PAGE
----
Crossroad to the Cloud
Crossroad to the Cloud
April, 2020 Enterprise connectivity
The growing trend toward computing and mobile broadband technology is spurring the mobile workforce of small and medium enterprises, who are adopting flexible, remote employee strategies that significantly drive business productivity and profitability.
A recent report by Market Research Future (MRFR) asserts that the global mobile workforce management market is positioned to secure a substantial market growth of approx 13% CAGR, during the review period 2017-2023. Whilst SMBs are flexible to adopt innovations in computing and mobile broadband technology, and, see digital transformation as essential to growth, they seek guidance to navigate cloud implementation, security, and workplace expectations, of digital natives.
Gaining operational efficiencies.
It's key to understand that digital transformation is more than a technology initiative.
A survey of 347 business leaders conducted by Harvard Business Review Analytic Service, signifies the drivers which compel companies to embrace cloud systems, meet key strategic business demands for greater business agility, data capabilities, and better customer, and user experiences.
The call of the cloud is even stronger for SMBs with remote teams and telecommuters because of such high-risk security mitigation. Although cloud computing is not a new concept, many don’t fully understand how cloud technology fits into their cybersecurity infrastructure.
A global WiFi metropolis.
Low on cost and high on productivity, a ton of sensitive data is moving outside the confines of the office. For 32% of businesses, part of the team is remote, and part of the team works out of the same office.
With 20% of remote workers logging-in from mixed and multiple locations other than their home, 27 % head to coffee shops as their secondary work location, according to a recent survey by Buffer.
One of the most common ways that hackers take advantage of the vulnerabilities of mobile devices, is through fake wireless networks. Sometimes, a public WiFi network might seem reputable, but the reality is, it was set up for the intent of luring users into the network.
Even when users are aware of the dangers of these unsecured networks, 80% still connect to them.
On-Premise cybersecurity components.
Whilst On-premise cybersecurity solutions such as 'next-gen' firewalls, secure web gateways, and message transfer agents protect the integrity of internal corporate data, they are built to protect your network perimeter, not data stored in the cloud.
When unauthorized access breaks through your network perimeter, any data stored in your organization’s public cloud applications, such as Microsoft Onedrive, Sharepoint 365, Google Drive and shared drives, aren't protected.
On-premise cybersecurity infrastructures' are simply the tools, appliances, and platforms that maintain internal network security.
Remote team protocols.
Apps on your phone connect to it, communication servers depend on it, and services like Dropbox or Google Drive wouldn't exist without it, whether you know it or not, many remote workers use a personal email account to share and receive work documents.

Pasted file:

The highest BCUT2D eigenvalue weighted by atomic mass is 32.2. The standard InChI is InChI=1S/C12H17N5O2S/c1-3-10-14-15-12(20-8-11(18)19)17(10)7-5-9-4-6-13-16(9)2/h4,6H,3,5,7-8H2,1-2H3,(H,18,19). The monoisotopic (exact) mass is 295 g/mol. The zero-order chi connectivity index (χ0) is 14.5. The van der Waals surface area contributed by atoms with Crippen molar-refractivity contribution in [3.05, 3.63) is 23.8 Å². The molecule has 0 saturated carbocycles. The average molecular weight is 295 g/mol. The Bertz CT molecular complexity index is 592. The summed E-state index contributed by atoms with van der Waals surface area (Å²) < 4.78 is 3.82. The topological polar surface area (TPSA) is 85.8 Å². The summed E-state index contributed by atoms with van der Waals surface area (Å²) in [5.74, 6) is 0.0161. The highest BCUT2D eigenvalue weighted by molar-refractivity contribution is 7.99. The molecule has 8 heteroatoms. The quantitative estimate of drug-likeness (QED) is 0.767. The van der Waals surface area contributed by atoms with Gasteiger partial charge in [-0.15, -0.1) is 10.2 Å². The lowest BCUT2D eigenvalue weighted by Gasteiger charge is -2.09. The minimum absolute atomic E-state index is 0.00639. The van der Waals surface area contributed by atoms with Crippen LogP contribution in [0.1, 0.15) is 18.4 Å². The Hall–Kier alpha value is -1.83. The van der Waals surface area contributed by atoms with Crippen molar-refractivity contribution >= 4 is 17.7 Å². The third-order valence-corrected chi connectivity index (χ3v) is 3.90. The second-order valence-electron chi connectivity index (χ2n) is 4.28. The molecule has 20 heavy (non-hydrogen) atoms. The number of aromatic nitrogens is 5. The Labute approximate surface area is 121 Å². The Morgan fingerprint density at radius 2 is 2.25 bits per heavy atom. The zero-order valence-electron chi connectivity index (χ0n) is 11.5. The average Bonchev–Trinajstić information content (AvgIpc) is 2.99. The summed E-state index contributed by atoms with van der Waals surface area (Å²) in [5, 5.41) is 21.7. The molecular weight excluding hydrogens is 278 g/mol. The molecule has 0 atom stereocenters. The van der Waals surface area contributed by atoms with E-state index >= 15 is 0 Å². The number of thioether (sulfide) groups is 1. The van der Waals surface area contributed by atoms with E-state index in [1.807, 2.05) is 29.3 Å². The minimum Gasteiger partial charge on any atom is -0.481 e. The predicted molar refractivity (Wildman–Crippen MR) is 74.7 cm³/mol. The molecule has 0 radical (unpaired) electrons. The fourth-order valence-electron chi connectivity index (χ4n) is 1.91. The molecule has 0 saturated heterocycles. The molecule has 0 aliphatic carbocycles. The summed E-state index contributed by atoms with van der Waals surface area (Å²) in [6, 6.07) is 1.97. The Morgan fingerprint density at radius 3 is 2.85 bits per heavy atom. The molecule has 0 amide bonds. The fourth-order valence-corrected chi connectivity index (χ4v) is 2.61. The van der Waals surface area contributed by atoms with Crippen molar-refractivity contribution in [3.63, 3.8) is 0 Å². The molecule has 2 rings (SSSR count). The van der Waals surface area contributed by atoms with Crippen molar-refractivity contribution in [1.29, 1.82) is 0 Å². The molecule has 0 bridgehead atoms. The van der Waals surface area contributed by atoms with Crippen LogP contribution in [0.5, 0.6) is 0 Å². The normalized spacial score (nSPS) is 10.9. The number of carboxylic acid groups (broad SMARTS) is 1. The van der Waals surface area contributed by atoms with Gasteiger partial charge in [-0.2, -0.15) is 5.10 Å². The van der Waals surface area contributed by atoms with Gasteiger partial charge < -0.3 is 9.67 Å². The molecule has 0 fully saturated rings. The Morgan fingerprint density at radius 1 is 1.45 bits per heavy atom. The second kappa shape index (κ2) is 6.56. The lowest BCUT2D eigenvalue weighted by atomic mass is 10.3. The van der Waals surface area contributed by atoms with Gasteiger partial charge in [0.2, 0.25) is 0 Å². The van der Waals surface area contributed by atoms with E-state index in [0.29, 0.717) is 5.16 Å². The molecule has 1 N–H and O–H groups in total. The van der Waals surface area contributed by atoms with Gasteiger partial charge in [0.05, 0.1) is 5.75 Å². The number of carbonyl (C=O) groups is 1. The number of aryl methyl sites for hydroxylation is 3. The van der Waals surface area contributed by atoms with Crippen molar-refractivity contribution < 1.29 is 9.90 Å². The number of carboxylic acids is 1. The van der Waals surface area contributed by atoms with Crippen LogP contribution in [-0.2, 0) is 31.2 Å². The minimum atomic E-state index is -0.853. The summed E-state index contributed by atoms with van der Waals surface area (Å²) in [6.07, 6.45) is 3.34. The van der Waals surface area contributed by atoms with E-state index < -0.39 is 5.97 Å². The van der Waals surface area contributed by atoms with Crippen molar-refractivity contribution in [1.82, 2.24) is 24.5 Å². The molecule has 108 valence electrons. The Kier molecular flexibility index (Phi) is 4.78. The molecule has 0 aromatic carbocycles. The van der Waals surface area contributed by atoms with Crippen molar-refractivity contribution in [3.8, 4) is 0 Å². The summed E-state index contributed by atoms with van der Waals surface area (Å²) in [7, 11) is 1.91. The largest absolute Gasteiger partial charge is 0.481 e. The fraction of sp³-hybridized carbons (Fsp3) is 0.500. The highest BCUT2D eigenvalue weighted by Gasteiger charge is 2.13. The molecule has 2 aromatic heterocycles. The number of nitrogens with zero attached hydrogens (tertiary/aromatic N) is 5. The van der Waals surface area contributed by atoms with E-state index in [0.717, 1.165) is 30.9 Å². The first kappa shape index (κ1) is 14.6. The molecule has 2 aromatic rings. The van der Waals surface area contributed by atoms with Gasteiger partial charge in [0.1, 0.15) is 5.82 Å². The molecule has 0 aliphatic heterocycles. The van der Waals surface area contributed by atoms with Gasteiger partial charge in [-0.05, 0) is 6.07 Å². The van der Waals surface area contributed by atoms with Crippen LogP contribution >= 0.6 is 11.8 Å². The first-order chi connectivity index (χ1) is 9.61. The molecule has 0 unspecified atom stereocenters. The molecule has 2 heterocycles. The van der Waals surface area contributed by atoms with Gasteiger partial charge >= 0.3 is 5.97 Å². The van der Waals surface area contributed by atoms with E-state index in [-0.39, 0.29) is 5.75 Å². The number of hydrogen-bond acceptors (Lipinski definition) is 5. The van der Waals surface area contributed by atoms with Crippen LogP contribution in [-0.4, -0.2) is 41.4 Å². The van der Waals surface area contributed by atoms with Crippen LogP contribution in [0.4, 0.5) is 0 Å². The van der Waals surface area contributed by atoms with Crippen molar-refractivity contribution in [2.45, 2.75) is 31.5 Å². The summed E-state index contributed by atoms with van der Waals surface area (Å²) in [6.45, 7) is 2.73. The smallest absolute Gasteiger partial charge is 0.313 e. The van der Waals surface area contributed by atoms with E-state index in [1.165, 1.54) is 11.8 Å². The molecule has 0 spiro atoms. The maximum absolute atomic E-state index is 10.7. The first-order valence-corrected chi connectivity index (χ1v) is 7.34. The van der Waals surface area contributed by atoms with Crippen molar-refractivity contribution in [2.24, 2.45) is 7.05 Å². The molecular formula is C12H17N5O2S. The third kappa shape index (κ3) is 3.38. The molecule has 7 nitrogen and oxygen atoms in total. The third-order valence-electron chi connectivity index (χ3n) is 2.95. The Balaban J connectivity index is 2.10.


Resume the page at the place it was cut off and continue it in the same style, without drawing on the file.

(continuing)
Even though we talk to our remote employees until we’re blue in the face about cybersecurity challenges, when data moves across a global network of devices and operating systems outside of the local area network, cybersecurity should be a serious priority.
In 2017, Google removed 700,000 malicious apps from its Play store, up from 400,000 the year before. It's not only remote workers who face and cause security issues when remotely interfacing with an organization’s network.
Any remote worker, including telecommuters, accessing corporate apps on personal devices, leaves the gateway open to cybersecurity attacks, particularly those sneaky malware apps disguised as legitimate malware protection apps.
Since network firewalls, transfer agents and web gateways don’t protect devices and won’t detect external cyberattacks, remote-users connecting to the local office network are exposed to network hacking.
The GDPR reform is data protection and privacy EU law regulation, implemented in May 2018, which applies to all companies worldwide that process, store, log, or share personal data of European citizens.
Under this reform, citizens of the EU will have more control over the safety of their personal data, and strict compliance mandates will be required by all websites to ensure this data is protected.
So what does this mean for the future of cybersecurity and how is your business going to be impacted?
Even if your business is located outside of GDPR borders doesn’t mean you don’t have European connections through your remote workforce.
The penalties for non-compliance are serious which means now is the time to prepare your cybersecurity landscape.
First and foremost, data security should layer into your current cybersecurity infrastructure, and a multi-layered approach is widely considered as a best practice.
Widely known as a VPN, Virtual Private Networks are perfect for remote workers performing tasks that involve company data, and in particular, unsecured public WiFi networks, which usually include those coffee shops that remote workers frequent.
VPNs combine layer tunneling, encryption protocols, and dedicated connections that achieve virtual Point 2 Point connections that sequentially prevent hackers from accessing any data transmitted within the connection.
With a secure connection public WiFi connection, alongside secure user access to the company’s internal network, remote workers, and all VPN users logged into (what is now) the wide-area network, enjoy encapsulated cybersecurity protection.
If your organization has moved into the cloud, whether you’re all-in, or just using a few public cloud applications, cloud security must become another layer of your on-premise cybersecurity infrastructure.